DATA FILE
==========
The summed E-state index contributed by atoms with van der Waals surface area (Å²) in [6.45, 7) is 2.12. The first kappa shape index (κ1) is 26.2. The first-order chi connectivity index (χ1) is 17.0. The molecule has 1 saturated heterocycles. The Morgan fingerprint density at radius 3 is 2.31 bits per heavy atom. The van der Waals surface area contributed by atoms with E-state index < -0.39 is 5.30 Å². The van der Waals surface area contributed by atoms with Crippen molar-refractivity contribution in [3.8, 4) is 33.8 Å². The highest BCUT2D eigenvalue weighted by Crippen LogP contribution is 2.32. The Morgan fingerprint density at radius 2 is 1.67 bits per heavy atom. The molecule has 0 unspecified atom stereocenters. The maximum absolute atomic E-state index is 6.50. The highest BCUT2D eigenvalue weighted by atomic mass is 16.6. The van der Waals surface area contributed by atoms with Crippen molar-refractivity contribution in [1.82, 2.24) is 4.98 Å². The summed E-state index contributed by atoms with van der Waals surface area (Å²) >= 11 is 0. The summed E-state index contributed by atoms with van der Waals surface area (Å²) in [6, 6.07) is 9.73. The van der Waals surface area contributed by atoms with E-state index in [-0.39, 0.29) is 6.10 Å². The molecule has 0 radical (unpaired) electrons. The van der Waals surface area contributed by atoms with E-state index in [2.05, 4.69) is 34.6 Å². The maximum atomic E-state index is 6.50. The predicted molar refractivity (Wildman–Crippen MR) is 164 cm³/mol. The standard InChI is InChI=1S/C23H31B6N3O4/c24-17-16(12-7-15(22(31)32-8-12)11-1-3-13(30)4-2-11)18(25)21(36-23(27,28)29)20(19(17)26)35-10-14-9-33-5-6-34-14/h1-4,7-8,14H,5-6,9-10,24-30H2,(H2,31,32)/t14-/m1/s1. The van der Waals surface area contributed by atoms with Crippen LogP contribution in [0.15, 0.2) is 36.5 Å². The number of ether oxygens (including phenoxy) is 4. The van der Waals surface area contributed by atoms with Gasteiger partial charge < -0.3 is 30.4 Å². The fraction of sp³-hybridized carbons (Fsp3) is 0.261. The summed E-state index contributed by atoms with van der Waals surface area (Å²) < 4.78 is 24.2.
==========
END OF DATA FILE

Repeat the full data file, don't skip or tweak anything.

The summed E-state index contributed by atoms with van der Waals surface area (Å²) in [6.45, 7) is 2.12. The first kappa shape index (κ1) is 26.2. The first-order chi connectivity index (χ1) is 17.0. The molecule has 1 saturated heterocycles. The Morgan fingerprint density at radius 3 is 2.31 bits per heavy atom. The van der Waals surface area contributed by atoms with E-state index < -0.39 is 5.30 Å². The van der Waals surface area contributed by atoms with Crippen molar-refractivity contribution in [3.8, 4) is 33.8 Å². The highest BCUT2D eigenvalue weighted by Crippen LogP contribution is 2.32. The Morgan fingerprint density at radius 2 is 1.67 bits per heavy atom. The molecule has 0 unspecified atom stereocenters. The maximum absolute atomic E-state index is 6.50. The highest BCUT2D eigenvalue weighted by atomic mass is 16.6. The van der Waals surface area contributed by atoms with Crippen molar-refractivity contribution in [1.82, 2.24) is 4.98 Å². The summed E-state index contributed by atoms with van der Waals surface area (Å²) >= 11 is 0. The summed E-state index contributed by atoms with van der Waals surface area (Å²) in [6, 6.07) is 9.73. The van der Waals surface area contributed by atoms with E-state index in [-0.39, 0.29) is 6.10 Å². The molecule has 0 radical (unpaired) electrons. The van der Waals surface area contributed by atoms with E-state index in [2.05, 4.69) is 34.6 Å². The maximum atomic E-state index is 6.50. The predicted molar refractivity (Wildman–Crippen MR) is 164 cm³/mol. The standard InChI is InChI=1S/C23H31B6N3O4/c24-17-16(12-7-15(22(31)32-8-12)11-1-3-13(30)4-2-11)18(25)21(36-23(27,28)29)20(19(17)26)35-10-14-9-33-5-6-34-14/h1-4,7-8,14H,5-6,9-10,24-30H2,(H2,31,32)/t14-/m1/s1. The van der Waals surface area contributed by atoms with Crippen LogP contribution in [0.15, 0.2) is 36.5 Å². The number of ether oxygens (including phenoxy) is 4. The van der Waals surface area contributed by atoms with Gasteiger partial charge < -0.3 is 30.4 Å². The fraction of sp³-hybridized carbons (Fsp3) is 0.261. The summed E-state index contributed by atoms with van der Waals surface area (Å²) < 4.78 is 24.2.